Ducking Stupidity

I’ve heard over the past week that A&E has violated Phil Robertson’s First Amendment rights by suspending him for his recent comments about homosexuality being a sin.

They didn’t.

The First Amendment stands as a shield between citizens and the government. It does not and should not interfere with private individuals. If you work for a company and in the privacy of your own home take to Twitter, Facebook, and various social media to share with the world how much your employer (by name) sucks, you do not have a right to keep your job. Now we know that Mr. Robertson wasn’t saying anything bad about A&E, so don’t confuse the point we’re making here–the example is to illustrate how the First Amendment protects citizens from the government.

This means that government has no business getting involved in the A&E/Duck Dynasty brouhaha, and people saying “there outta be a law” or “A&E can’t do that” don’t know what they’re talking about.

This says nothing of the fact that A&E has bungled this incident with all the grace of the figurative bull in a china shop. It created a reality TV show—with unparalleled success—out of a Christian family that likes to spend time hunting (with guns even! OH NOES!) in the swamps of Louisiana. It then heard a comment from the family patriarch—who is known for being gruffly honest—that an interest group convinced the network was so offensive as to require immediate action.The network then painstakingly considered the situation for about 15 seconds and then decided to suspend one of the stars of arguably the only show on the network that a sizable audience deemed worth watching..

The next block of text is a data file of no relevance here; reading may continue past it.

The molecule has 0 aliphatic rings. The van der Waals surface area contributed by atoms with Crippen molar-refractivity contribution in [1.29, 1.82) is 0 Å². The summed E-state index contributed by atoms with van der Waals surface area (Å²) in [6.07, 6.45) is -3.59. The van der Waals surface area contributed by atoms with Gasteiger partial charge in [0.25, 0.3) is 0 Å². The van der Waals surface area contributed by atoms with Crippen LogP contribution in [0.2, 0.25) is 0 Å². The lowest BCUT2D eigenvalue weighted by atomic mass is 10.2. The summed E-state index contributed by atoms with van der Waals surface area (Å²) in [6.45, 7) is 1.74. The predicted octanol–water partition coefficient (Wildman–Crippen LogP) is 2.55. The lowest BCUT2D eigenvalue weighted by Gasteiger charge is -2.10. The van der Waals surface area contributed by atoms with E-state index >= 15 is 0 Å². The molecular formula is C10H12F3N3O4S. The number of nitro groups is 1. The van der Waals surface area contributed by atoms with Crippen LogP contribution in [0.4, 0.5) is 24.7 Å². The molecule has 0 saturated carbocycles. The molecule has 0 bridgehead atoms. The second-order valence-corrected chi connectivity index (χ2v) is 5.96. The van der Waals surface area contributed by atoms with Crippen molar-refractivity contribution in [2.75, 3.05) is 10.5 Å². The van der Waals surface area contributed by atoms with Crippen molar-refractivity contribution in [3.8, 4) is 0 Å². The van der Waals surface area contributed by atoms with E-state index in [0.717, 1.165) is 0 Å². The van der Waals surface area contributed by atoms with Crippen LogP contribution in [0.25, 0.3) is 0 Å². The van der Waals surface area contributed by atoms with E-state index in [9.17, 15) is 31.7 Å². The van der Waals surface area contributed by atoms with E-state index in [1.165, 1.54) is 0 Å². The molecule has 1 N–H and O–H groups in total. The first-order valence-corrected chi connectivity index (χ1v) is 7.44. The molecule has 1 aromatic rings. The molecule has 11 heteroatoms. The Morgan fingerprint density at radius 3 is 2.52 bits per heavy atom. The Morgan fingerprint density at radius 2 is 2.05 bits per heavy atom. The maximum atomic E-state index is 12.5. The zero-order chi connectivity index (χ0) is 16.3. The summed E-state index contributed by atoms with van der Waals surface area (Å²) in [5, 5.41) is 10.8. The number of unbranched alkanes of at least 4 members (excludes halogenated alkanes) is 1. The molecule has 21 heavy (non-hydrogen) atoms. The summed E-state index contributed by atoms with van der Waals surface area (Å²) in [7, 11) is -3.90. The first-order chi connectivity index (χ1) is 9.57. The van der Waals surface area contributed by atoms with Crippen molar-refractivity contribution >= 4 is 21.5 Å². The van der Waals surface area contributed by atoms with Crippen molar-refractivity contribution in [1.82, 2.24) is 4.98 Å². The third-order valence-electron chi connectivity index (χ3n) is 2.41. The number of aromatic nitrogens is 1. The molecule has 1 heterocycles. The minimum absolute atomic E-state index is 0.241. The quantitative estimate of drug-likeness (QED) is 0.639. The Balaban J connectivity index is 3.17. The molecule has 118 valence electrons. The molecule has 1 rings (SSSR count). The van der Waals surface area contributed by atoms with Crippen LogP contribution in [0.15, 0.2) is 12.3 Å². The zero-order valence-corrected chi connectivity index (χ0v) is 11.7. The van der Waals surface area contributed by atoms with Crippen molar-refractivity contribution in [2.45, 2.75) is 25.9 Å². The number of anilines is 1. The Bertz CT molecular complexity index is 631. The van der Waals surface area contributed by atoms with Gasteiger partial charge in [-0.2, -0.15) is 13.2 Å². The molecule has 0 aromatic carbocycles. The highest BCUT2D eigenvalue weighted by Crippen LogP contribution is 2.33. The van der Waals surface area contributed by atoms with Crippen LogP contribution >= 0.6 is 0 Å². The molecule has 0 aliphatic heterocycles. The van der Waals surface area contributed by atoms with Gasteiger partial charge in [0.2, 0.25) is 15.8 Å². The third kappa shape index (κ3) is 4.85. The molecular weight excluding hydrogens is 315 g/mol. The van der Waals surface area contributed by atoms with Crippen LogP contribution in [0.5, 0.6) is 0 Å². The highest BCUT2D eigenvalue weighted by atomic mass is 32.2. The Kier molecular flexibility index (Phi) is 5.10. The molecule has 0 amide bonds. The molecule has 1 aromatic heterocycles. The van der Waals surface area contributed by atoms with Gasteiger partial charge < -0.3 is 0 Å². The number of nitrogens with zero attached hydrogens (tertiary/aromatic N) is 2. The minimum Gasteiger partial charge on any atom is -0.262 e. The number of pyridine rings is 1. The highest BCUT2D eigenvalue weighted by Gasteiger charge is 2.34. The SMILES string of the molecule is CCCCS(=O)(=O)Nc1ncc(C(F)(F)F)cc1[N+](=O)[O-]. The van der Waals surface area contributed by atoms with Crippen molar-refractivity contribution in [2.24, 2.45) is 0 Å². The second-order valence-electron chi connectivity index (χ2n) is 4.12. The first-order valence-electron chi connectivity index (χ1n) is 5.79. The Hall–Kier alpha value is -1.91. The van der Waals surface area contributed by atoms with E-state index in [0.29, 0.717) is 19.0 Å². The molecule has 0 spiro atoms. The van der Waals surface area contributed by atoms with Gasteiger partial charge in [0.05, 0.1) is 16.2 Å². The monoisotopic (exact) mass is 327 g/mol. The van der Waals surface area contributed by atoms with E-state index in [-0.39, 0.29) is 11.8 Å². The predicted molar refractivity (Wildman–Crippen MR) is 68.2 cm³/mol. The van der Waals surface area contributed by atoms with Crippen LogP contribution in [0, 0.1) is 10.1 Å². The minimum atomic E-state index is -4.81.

In our view, the dispute is playing itself out largely the way it should: Phil exercised his free speech rights and shared in an interview what he thought was “a sin” these days in response to an interview question.  Phil’s employer made a decision that such views were not in line with their network’s values, and that they did not want to be tolerant of views that were different from their own.  So they indefinitely suspended him. The show’s fan base is, in turn, holding A&E responsible for its decision, with calls, emails, tweets, messages, threats of boycotts, buying or not buying merchandise, etc. In the end, A&E must decide how it will respond—either to stand behind its original decision, or admit that it made a mistake and reverse its decision.  Either way, it’s hard to believe that the network will make a decision outside of its economic interests.

The only legitimate role for government in this case would be for a civil court to settle any contract disputes that may arise from the incident. No new laws needed. No new regulations needed. No government intervention and no ducking stupidity is needed.